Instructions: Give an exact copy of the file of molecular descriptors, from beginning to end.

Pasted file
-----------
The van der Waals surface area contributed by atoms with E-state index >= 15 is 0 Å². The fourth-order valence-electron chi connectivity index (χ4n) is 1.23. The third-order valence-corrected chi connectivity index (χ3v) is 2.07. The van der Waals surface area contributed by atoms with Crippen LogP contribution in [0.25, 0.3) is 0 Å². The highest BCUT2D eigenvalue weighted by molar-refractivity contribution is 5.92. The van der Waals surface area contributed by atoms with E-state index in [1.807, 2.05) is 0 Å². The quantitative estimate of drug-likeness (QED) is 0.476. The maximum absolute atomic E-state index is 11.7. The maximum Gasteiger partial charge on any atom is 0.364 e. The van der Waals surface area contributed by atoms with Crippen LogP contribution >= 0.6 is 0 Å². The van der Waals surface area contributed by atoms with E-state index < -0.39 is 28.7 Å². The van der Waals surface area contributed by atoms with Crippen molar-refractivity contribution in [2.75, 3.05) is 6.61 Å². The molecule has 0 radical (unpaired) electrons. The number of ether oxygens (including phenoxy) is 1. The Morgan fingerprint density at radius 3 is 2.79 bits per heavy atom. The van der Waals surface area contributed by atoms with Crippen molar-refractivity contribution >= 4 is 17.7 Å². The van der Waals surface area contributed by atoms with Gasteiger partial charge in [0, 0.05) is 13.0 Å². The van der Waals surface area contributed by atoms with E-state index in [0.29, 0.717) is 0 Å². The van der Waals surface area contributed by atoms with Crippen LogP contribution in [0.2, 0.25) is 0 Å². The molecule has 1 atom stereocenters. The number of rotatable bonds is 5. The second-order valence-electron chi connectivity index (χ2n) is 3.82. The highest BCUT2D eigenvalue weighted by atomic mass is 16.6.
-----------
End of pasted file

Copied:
The van der Waals surface area contributed by atoms with E-state index >= 15 is 0 Å². The fourth-order valence-electron chi connectivity index (χ4n) is 1.23. The third-order valence-corrected chi connectivity index (χ3v) is 2.07. The van der Waals surface area contributed by atoms with Crippen LogP contribution in [0.25, 0.3) is 0 Å². The highest BCUT2D eigenvalue weighted by molar-refractivity contribution is 5.92. The van der Waals surface area contributed by atoms with E-state index in [1.807, 2.05) is 0 Å². The quantitative estimate of drug-likeness (QED) is 0.476. The maximum absolute atomic E-state index is 11.7. The maximum Gasteiger partial charge on any atom is 0.364 e. The van der Waals surface area contributed by atoms with Crippen LogP contribution >= 0.6 is 0 Å². The van der Waals surface area contributed by atoms with E-state index < -0.39 is 28.7 Å². The van der Waals surface area contributed by atoms with Crippen molar-refractivity contribution in [2.75, 3.05) is 6.61 Å². The molecule has 0 radical (unpaired) electrons. The number of ether oxygens (including phenoxy) is 1. The Morgan fingerprint density at radius 3 is 2.79 bits per heavy atom. The van der Waals surface area contributed by atoms with Crippen molar-refractivity contribution >= 4 is 17.7 Å². The van der Waals surface area contributed by atoms with Gasteiger partial charge in [0, 0.05) is 13.0 Å². The van der Waals surface area contributed by atoms with E-state index in [0.29, 0.717) is 0 Å². The van der Waals surface area contributed by atoms with Crippen LogP contribution in [0.2, 0.25) is 0 Å². The molecule has 1 atom stereocenters. The number of rotatable bonds is 5. The second-order valence-electron chi connectivity index (χ2n) is 3.82. The highest BCUT2D eigenvalue weighted by atomic mass is 16.6.